You guys know most of the posts I write on here are based on real life meanderings of my brain. I literally spend hours in my apartment pondering over random ideas, thoughts, feelings, emotions, and other stuff. I share most of it on here, because I have a philosophy in life – If I am going through something, there are probably hundreds others who are going through exactly the same thing. It is a certainty to me, as it gets proven over and over to me.
Okay, so what are we going to talk about in this blog post?? Projects, creativity, money, and the misleading idea of success. A lot to cover in the next few thousand words, so let’s get on with it. Shall we??
I just launched a major new creative project. When I say, major, I mean, my life’s work, my opus, my grand oeuvre. Whatever you want to call it, I cared about this project a lot. It was important to me. More important to me than my kidneys (as I skipped going to pee a lot, while working on it). More important to me than my relationships (as I skipped a lot of family and friends’ gatherings to work on it).
My Opus Was Launched And It Left A Hole Inside Of Me
Okay, you get the picture, I think. It was important to me, and I launched it on November 2nd, 2017. Called “The Awakening Odyssey“, and it is a gamified spiritual journey through body, mind, and spirit, using 108 video modules. It literally took all of my heart, blood, sweat, and tears to make this project come to fruition.
So it’s out, and of course, like I am protecting a little child, I want to hear nothing bad about the project. People are trying to give me feedback, and I am defending my project like a mother defends her babies.
I had been working night and day, literally, for the past 2-3 months, and finally, my project is out and about. Not only did I have the damnedest time hitting the launch button, because I was so afraid that the project was going to be taken the wrong way. But also, I am now sitting with his huge gap in my heart, brain, and calendar, because I don’t know what to do with all of this free time.
[bctt tweet=”I have this hole in my heart and life.” username=”BoomShikha”]
I feel empty. Emptiness that I have been filling with chips, junk food, and copious amounts of Thai food for the past few days.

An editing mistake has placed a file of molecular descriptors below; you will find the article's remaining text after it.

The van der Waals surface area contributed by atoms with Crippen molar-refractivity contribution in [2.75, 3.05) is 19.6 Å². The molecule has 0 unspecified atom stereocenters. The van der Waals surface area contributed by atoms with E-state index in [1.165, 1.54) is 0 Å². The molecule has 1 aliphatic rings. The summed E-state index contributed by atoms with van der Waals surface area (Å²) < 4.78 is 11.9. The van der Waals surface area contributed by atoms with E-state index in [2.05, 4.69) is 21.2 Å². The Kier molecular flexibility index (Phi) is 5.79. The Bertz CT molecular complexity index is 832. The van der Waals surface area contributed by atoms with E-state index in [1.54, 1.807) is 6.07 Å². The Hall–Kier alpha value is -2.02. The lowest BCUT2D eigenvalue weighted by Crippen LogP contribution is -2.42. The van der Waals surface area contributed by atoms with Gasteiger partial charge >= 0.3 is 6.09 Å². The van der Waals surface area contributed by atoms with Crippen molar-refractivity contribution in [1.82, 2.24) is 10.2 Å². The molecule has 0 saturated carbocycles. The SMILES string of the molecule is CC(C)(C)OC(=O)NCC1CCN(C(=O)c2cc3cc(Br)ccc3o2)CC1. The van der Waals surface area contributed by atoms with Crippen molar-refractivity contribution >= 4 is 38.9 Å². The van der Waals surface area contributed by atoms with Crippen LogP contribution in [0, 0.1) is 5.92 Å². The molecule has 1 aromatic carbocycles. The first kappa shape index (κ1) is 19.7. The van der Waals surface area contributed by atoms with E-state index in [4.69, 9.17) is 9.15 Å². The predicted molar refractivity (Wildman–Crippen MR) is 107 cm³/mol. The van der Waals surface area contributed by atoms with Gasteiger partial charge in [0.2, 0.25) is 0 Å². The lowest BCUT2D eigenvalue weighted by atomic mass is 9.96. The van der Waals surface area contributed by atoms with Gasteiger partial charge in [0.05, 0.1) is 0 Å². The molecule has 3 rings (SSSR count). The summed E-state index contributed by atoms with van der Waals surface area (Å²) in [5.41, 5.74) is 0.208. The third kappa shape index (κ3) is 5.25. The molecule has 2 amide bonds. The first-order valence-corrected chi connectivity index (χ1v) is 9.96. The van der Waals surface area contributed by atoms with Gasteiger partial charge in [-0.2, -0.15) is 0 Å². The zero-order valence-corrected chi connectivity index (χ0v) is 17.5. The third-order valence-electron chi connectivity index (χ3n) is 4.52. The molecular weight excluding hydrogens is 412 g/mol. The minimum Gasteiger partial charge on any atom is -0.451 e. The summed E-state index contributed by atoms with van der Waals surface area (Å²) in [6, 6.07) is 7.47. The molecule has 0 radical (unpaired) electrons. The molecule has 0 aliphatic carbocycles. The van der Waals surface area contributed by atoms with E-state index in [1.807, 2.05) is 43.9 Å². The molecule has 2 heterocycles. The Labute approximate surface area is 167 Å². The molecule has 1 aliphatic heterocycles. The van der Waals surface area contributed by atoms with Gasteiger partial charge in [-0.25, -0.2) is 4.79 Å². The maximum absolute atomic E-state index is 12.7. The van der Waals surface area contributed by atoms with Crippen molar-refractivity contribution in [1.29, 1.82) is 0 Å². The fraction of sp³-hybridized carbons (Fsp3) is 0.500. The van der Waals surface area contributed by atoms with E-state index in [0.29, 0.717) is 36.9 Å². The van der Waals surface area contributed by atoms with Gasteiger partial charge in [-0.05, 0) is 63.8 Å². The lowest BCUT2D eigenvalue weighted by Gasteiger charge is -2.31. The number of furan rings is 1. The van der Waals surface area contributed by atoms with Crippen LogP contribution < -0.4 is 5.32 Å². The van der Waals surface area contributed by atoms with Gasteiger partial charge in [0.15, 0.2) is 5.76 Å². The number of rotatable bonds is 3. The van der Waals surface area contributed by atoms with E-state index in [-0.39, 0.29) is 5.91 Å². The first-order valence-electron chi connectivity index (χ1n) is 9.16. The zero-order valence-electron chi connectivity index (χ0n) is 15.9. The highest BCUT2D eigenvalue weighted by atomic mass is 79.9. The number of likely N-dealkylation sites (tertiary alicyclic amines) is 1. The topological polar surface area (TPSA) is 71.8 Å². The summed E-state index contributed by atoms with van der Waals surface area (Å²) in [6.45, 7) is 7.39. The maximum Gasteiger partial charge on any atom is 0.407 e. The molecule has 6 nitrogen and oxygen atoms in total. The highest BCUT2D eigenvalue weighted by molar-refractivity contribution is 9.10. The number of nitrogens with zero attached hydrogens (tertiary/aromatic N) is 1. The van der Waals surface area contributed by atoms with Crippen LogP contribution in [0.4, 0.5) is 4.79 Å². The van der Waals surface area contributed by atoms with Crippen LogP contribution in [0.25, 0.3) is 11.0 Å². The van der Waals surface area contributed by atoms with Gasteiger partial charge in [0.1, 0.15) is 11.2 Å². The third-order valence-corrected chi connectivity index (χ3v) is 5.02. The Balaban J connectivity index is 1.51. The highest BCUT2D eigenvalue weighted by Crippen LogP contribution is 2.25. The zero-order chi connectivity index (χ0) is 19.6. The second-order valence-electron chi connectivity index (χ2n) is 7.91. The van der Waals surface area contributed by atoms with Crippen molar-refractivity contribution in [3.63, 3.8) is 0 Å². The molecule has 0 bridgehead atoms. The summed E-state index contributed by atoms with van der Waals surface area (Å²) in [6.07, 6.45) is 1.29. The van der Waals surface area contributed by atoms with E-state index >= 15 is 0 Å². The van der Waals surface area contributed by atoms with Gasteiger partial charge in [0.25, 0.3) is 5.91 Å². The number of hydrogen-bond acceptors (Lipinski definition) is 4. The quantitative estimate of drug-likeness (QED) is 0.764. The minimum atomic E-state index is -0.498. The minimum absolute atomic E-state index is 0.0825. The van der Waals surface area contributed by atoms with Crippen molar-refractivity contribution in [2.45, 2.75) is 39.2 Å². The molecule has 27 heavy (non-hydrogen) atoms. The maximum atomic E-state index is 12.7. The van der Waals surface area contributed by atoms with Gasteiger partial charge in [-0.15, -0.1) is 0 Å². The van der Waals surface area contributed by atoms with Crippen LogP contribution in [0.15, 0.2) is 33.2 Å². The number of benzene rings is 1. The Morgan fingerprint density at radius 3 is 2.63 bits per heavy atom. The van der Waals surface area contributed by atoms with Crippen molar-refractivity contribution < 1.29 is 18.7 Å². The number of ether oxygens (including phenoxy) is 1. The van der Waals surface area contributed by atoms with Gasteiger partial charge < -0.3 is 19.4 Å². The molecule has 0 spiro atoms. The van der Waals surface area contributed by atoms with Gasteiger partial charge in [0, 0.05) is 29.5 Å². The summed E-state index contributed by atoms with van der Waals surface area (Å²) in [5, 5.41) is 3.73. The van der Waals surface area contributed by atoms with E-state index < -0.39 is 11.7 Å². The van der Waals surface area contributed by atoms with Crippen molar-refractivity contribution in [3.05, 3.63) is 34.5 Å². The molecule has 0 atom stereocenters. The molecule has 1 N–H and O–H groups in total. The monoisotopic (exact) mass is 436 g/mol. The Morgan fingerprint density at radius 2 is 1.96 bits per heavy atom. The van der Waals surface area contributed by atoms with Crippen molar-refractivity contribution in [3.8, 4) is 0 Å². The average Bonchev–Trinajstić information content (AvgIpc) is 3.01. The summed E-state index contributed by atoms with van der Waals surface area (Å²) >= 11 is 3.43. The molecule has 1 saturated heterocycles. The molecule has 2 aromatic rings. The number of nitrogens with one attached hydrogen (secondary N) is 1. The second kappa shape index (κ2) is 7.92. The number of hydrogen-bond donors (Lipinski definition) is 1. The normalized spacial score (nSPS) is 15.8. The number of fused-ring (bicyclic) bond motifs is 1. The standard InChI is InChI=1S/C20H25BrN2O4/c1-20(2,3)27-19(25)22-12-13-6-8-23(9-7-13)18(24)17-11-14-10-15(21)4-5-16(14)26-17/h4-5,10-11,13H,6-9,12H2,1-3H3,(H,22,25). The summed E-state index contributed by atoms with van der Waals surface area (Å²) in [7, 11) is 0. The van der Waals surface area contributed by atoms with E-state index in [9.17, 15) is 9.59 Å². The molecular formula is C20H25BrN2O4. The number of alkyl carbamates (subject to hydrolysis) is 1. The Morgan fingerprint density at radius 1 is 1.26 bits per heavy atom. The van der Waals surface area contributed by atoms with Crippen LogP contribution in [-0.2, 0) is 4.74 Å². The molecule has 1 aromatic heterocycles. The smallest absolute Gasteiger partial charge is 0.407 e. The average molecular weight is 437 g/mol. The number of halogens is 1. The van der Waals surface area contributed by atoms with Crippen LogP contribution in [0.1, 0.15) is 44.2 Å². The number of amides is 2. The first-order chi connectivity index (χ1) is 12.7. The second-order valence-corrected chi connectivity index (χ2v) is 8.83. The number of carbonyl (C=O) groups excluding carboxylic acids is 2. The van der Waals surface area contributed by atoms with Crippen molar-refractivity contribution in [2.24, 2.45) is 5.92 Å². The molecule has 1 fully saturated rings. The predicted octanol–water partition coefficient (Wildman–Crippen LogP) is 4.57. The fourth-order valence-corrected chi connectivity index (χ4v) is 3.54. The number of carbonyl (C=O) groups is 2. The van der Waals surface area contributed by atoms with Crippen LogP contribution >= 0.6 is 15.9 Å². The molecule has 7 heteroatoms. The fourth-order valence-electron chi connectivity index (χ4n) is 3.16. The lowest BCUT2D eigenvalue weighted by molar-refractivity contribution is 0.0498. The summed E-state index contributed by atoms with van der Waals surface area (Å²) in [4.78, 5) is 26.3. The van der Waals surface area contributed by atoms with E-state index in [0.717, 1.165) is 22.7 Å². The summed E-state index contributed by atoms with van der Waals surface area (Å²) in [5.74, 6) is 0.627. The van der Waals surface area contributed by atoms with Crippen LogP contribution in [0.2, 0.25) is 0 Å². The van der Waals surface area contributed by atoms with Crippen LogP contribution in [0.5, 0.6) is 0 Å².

The Project Was Launched And It Didn’t Transform The World As I Expected
I’m sure you can relate to this, if you’ve ever launched a project on your own. To us, our creative projects are the end-all of be-all. We launch them, and we expect them to take the world by storm. The expectation being that the world has to see the power behind our blood, sweat, and tears projects.
I mean, c’mon! You would have to be blind not to see how powerful this odyssey is! Right?
Well, it seems the world is blind. Or the truth is that my project is just one of many hundreds that are released every month and some are successful right away, and others require a bit more massaging.
As the creator of this opus, I am so damn attached to the outcome of it. For most of my other projects, I write without abandon, or create videos without blinking twice. I’m unconcerned with where it leads me, knowing that it will end up somewhere good, because that’s life.
But with this project, I am grasping, and absolutely crazy attached to it. I just want to hold on it, like a mother wants to hold on to a frail son or daughter. I am an overprotective mama bear right now, and it’s not the right way to do things.
The Thought Naturally Draws Towards Money And Success
As I am an imperfect human, my thought after the nominal success of the launch, naturally went towards money and success.
Hmm, does this mean that all of those months of concerted efforts, hard-work, pain, fear, doubt, anxiety, cross-eyed work on the computer, and more, was all a waste!! Does it mean, that I should never have disturbed status quo, and worked on this project? Does it mean that I am a huge failure and I should just go and hide my head in the sand, like a shamed ostrich would?
As I sat there, analyzing things, the thought came bubbling up to the surface.
“Is a project only successful if it makes money?” Mind-blown. Woah. Hence, the enticing title of the article.